Like A Tree Planted By The Water, I Shall Not Be Moved

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As human beings one of the most powerful emotions we have is our deep-rooted yearning to have our voice heard and acknowledged. It was no different for the African slaves first arriving in the Colonies in 1619 introducing slavery to America until 1865 when slavery ended and became illegal in this country. The true essence of any spiritual is the secret inner most desire of a slave trying to tell his or her story. The spirituals became the vessel in which the slave could express their feelings yet remain invisible from detection during a that time the slaves were not allowed to have a voice.

W.E. B. DeBois description of the spirituals I believe is really the most accurate. He stated in his book “The Souls of Black Folk”: “And so by fateful chance the Negro folk-song—-the rhythmic cry of the slave–stands today not simply as the sole American music, but as the most beautiful expression of human experience born this side the seas. It has been neglected, it has been, and is, half despised, and above all it has been persistently mistaken and misunderstood; but notwithstanding, it still remains as the singular spiritual heritage of the nation and the greatest gift of the Negro people.”

My mission in life is to change that part in his description that describes the spirituals as neglected, half despised and above all mistaken and misunderstood. For me, in order to fully understand their original multidimensional music I needed to know more about my ancestors who created this inspiring music. What I found was fascinating and inspirational.

The spirituals both describe and transcend the American experience and are widely recognized as part of our American culture. As America became a new nation, these songs represented the human spirit. They are portraits of courage, reflected in blood, sweat and tears in all that was intended for a fledgling nation whose motto was “the land of the free”. The spirituals document the joyful moments of our success. The awful loneliness of our failure. The gaping distance between the American dream and the American reality. These songs encompass the gut wrenching universal cry for freedom all humanity seeks. Pure. Raw. Unfiltered.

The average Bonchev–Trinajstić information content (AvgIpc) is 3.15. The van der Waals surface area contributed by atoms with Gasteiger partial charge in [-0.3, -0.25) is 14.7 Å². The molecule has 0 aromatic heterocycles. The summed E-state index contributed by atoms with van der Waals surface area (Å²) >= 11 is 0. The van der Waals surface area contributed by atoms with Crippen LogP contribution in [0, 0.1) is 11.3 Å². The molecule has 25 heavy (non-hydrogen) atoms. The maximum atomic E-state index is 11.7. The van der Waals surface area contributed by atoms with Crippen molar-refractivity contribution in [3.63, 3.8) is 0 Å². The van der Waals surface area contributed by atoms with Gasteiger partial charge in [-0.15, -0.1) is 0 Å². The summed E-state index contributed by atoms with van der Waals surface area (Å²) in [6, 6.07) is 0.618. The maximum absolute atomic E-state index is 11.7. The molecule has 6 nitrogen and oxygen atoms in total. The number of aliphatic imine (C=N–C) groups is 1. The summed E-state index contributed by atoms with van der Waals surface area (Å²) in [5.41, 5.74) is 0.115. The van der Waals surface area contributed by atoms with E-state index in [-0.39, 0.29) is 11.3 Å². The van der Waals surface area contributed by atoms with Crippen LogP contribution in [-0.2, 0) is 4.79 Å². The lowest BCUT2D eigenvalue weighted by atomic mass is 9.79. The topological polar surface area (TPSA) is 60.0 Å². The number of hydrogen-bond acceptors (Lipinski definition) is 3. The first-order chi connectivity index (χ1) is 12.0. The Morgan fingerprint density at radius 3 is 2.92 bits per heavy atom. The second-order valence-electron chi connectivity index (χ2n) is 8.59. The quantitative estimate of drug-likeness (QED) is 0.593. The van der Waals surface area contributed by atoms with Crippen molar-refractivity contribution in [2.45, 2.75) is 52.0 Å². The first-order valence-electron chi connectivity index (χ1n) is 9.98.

To put it in perspective and in the context of our history, back in 1895 the famed Bohemian Composer, Antonin Dvorak while working in America wrote and published an article regarding his observations of music & arts in America. He stated: “A while ago I suggested that inspiration for truly national music might be derived from the Negro melodies or Indian chants. I was led to take this view partly by the fact that the so-called plantation songs are indeed the most striking and appealing melodies that have yet been found on this side of the water, but largely by the observation that this seems to be recognized, though often unconsciously, by most Americans. All races have their distinctively national songs, which they at once recognize as their own, even if they have never heard them before.”

Throughout American history, the spirituals have captured the hearts of people around the world. The spirituals are both comforting & courage building while capturing the vibrant essence and beauty of our common humanity. What inspires me most is the slaves created this magnificent music in the midst of their own personal, unacknowledged despair. Their music was their voice. Their message was and still is a wakeup call to humanity to find the gumption, fortitude and wisdom to truly believe that all men are created equal and that life, liberty and the pursuit of happiness belongs to all of us.